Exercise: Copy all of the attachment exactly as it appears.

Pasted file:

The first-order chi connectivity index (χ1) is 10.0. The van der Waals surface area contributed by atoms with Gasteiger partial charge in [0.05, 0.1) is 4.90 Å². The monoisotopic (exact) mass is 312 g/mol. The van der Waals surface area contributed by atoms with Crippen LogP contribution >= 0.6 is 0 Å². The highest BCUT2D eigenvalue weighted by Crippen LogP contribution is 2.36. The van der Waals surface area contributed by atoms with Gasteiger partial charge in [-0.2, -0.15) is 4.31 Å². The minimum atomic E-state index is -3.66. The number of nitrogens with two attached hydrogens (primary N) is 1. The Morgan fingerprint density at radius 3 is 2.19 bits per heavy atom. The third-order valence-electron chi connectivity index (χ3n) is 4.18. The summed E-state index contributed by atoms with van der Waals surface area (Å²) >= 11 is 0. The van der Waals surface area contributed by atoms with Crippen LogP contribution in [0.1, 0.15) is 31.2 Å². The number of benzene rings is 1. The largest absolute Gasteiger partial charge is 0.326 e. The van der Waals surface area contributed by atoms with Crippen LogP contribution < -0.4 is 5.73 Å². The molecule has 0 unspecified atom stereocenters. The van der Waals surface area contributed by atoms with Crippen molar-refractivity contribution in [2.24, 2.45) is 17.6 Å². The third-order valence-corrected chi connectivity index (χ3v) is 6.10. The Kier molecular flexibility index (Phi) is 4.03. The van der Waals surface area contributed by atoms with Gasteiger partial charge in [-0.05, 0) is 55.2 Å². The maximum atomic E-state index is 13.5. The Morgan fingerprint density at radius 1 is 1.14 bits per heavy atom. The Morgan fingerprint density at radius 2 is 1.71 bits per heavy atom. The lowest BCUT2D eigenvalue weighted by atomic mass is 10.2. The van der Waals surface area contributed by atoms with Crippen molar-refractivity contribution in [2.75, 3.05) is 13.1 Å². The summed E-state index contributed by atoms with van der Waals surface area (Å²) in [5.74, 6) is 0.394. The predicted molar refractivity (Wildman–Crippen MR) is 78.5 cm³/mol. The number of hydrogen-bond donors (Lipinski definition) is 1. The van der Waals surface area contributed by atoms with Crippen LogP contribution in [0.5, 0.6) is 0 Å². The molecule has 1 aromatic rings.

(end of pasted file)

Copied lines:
The first-order chi connectivity index (χ1) is 10.0. The van der Waals surface area contributed by atoms with Gasteiger partial charge in [0.05, 0.1) is 4.90 Å². The monoisotopic (exact) mass is 312 g/mol. The van der Waals surface area contributed by atoms with Crippen LogP contribution >= 0.6 is 0 Å². The highest BCUT2D eigenvalue weighted by Crippen LogP contribution is 2.36. The van der Waals surface area contributed by atoms with Gasteiger partial charge in [-0.2, -0.15) is 4.31 Å². The minimum atomic E-state index is -3.66. The number of nitrogens with two attached hydrogens (primary N) is 1. The Morgan fingerprint density at radius 3 is 2.19 bits per heavy atom. The third-order valence-electron chi connectivity index (χ3n) is 4.18. The summed E-state index contributed by atoms with van der Waals surface area (Å²) >= 11 is 0. The van der Waals surface area contributed by atoms with Crippen LogP contribution in [0.1, 0.15) is 31.2 Å². The number of benzene rings is 1. The largest absolute Gasteiger partial charge is 0.326 e. The van der Waals surface area contributed by atoms with Crippen LogP contribution < -0.4 is 5.73 Å². The molecule has 0 unspecified atom stereocenters. The van der Waals surface area contributed by atoms with Crippen molar-refractivity contribution in [2.24, 2.45) is 17.6 Å². The third-order valence-corrected chi connectivity index (χ3v) is 6.10. The Kier molecular flexibility index (Phi) is 4.03. The van der Waals surface area contributed by atoms with Gasteiger partial charge in [-0.05, 0) is 55.2 Å². The maximum atomic E-state index is 13.5. The Morgan fingerprint density at radius 1 is 1.14 bits per heavy atom. The Morgan fingerprint density at radius 2 is 1.71 bits per heavy atom. The lowest BCUT2D eigenvalue weighted by atomic mass is 10.2. The van der Waals surface area contributed by atoms with Crippen molar-refractivity contribution in [2.75, 3.05) is 13.1 Å². The summed E-state index contributed by atoms with van der Waals surface area (Å²) in [5.74, 6) is 0.394. The predicted molar refractivity (Wildman–Crippen MR) is 78.5 cm³/mol. The number of hydrogen-bond donors (Lipinski definition) is 1. The van der Waals surface area contributed by atoms with Crippen LogP contribution in [0.5, 0.6) is 0 Å². The molecule has 1 aromatic rings.